Before reading this book I was told it was 'seriously screwed up, but good.' Not a desciption too far wrong, but nonetheless could be elaborated on.
Confessions of a Mask is an autobiographical novel recounting Mishima's childhood upto about the age of twenty-five. He was born in 1925, so there is ample insight into Japanese life before and during the Second World War. Though Mishima was apathetic in regard to the war, he cared much about it from an individual point of view: for him the war represented the perfect chance to end his life, both heroically and alone.
His private fascinations with death, blood and gore pervade the book, and are inseparable from his suppressed homosexuality. Sexuality is the crux of this work; the book starts with Mishima's sexual awakening, and his surprise at its nature. From then on there is a divide between his private life, and his life in public, at school, with family. On his own he dreams of Saint Sebastian, his heroism and his martydom, yet with his friends he wears a mask, pretending an obsession for women. He takes this facade very seriously, and even engages in a catastrophic affair with one of his friends' sister.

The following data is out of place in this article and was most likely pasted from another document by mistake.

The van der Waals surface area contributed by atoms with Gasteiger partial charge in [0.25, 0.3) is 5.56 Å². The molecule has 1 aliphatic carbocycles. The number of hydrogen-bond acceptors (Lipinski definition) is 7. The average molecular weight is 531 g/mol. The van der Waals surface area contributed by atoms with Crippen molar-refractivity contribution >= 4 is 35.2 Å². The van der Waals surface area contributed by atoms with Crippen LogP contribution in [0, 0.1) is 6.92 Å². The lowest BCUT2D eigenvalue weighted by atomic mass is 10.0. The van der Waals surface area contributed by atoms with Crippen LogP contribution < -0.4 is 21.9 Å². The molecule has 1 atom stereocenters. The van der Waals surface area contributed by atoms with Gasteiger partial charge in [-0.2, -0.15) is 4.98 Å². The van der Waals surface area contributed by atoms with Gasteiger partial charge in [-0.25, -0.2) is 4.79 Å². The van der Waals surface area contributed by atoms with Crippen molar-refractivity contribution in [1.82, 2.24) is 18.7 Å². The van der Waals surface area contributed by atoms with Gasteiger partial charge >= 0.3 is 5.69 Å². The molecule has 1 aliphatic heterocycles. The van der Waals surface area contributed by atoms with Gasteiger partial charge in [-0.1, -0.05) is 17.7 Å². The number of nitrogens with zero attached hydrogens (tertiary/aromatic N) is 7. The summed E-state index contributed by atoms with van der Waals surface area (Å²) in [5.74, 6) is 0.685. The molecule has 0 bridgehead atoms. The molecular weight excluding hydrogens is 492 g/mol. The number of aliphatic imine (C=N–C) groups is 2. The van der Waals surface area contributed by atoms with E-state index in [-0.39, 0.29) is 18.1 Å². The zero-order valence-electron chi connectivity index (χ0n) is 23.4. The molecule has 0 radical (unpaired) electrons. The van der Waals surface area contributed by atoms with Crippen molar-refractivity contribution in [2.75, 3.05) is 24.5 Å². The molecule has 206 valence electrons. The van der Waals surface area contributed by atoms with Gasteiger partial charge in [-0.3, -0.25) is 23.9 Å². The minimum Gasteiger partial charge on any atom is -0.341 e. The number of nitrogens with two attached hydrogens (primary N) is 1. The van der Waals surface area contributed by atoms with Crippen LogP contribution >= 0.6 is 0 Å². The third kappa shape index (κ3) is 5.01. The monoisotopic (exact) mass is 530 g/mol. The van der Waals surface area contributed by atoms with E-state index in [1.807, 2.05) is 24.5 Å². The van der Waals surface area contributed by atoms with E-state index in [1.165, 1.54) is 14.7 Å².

The ending is indefinite. That is, one can't tell if he still maintains a barrier between privacy and publicity. However, throughout the book Mishima always claimed that facade would become reality; it is with the rejection of this theory, and the acceptance of his own sexuality, that the book ends.